Pessimism Is Skyrocketing... Which Is Good News for the Market

During this bear market and raging inflation, consumers aren't happy...

In June, consumer sentiment fell to its lowest level in 45 years. Because consumers are so pessimistic, the market has yet to sustain a significant rally.

There is good news, though... Low consumer sentiment is associated with higher market returns over the next 12 months.

When consumers are showing extreme confidence (when the index peaks), the market returns 4.1% on average over the following 12 months. When consumers are showing extreme pessimism (when the index is at a trough), that average return surges to 24.9%.

We're clearly closer to a trough than a peak today. And history tells us that markets should do well over the next year.

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Now, here are some of the things on your minds this week... Keep sending your comments, questions, and topic suggestions to [email protected]. We read every e-mail.

Q: I have an existing 401(k) at my former employer. I will have to take the money out of the 401(k) in January 2023 because I have left the employment of this employer. I have an existing IRA which I have been contributing to. Can I move the money from the 401(k) to my existing IRA when I receive it and keep it growing? Thank you! – T.J.

A: There are typically three main options for your 401(k) when you change jobs...

First, you could leave the 401(k) with your former employer. That's easier... The downside is that you wouldn't be able to contribute more money to it.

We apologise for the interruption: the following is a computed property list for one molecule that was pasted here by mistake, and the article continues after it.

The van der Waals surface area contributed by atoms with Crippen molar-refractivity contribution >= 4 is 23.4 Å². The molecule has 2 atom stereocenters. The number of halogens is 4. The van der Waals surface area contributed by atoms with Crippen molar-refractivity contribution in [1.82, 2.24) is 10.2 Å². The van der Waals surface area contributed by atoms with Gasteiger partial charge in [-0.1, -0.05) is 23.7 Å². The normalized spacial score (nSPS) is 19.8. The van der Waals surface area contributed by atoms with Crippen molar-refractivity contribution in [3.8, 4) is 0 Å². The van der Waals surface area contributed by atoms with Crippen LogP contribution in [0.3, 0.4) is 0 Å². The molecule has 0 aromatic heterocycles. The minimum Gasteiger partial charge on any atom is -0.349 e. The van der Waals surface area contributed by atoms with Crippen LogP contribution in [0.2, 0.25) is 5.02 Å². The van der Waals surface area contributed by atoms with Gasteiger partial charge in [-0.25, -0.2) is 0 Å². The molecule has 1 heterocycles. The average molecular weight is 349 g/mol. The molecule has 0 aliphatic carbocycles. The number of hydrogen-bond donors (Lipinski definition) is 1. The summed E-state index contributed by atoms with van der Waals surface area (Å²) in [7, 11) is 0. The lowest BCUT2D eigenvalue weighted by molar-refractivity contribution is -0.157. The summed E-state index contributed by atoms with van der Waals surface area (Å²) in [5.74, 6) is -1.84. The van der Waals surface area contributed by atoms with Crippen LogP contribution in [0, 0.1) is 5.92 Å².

If you're moving to a new employer, you can move it to your new employer's 401(k) plan. That opens up your other two options: You can roll your 401(k) into either a traditional IRA or a Roth IRA. Rolling a traditional 401(k) into a traditional IRA means you won't owe any taxes. But if you're rolling a traditional 401(k) into a Roth IRA, you will owe some tax.

Once you've decided that you want to move your 401(k) into an IRA, the easiest way to move the money is through a direct rollover. This is when the financial institution that currently has your 401(k) transfers the fund directly into your IRA.

If you can't do a direct rollover, you'll have to go the indirect route. This is a little more complicated... Your 401(k) plan administrator will cut you a check, and you'll have 60 days to deposit the funds into your IRA to avoid penalties. But your former employer is required to withhold 20% of the total account value (which you'll get back later as a tax credit after the rollover is done). So you'll have to come up with that 20% as you have to deposit 100% of your 401(k) into your IRA to avoid any taxes or fees... again, all within 60 days.

So if your circumstances allow it, don't put yourself through all that trouble – go the direct rollover route.

Q: Is honey good or bad for us? – W.T.

A: The answer depends on the type of honey...

Regular readers know I like to use honey as a sugar substitute in things like tea or yogurt. But a study from the Journal of Nutrition analyzed folks who consumed honey, white sugar, and high-fructose corn syrup and found no difference in their blood sugar, insulin, and cholesterol levels, or their chemical markers of inflammation and changes in body weight.

There was one problem with this study, though: The researchers didn't use raw honey. Instead, they used commercially available honey – the stuff sold at your local supermarket. This stuff is pasteurized, overprocessed, and not natural. In fact, it may even contain high-fructose corn syrup.

But don't let this one study deter you from using honey in small quantities for your sweet tooth. Do what I do and shop for raw, unprocessed honey to get all of the antioxidants and blood-sugar-regulating benefits. If you can, look for local producers. That way, you know you're getting real honey (and you also know where it comes from).

What We're Reading...

Here's to our health, wealth, and a great retirement,

Dr. David Eifrig and the Health & Wealth Bulletin Research Team
September 16, 2022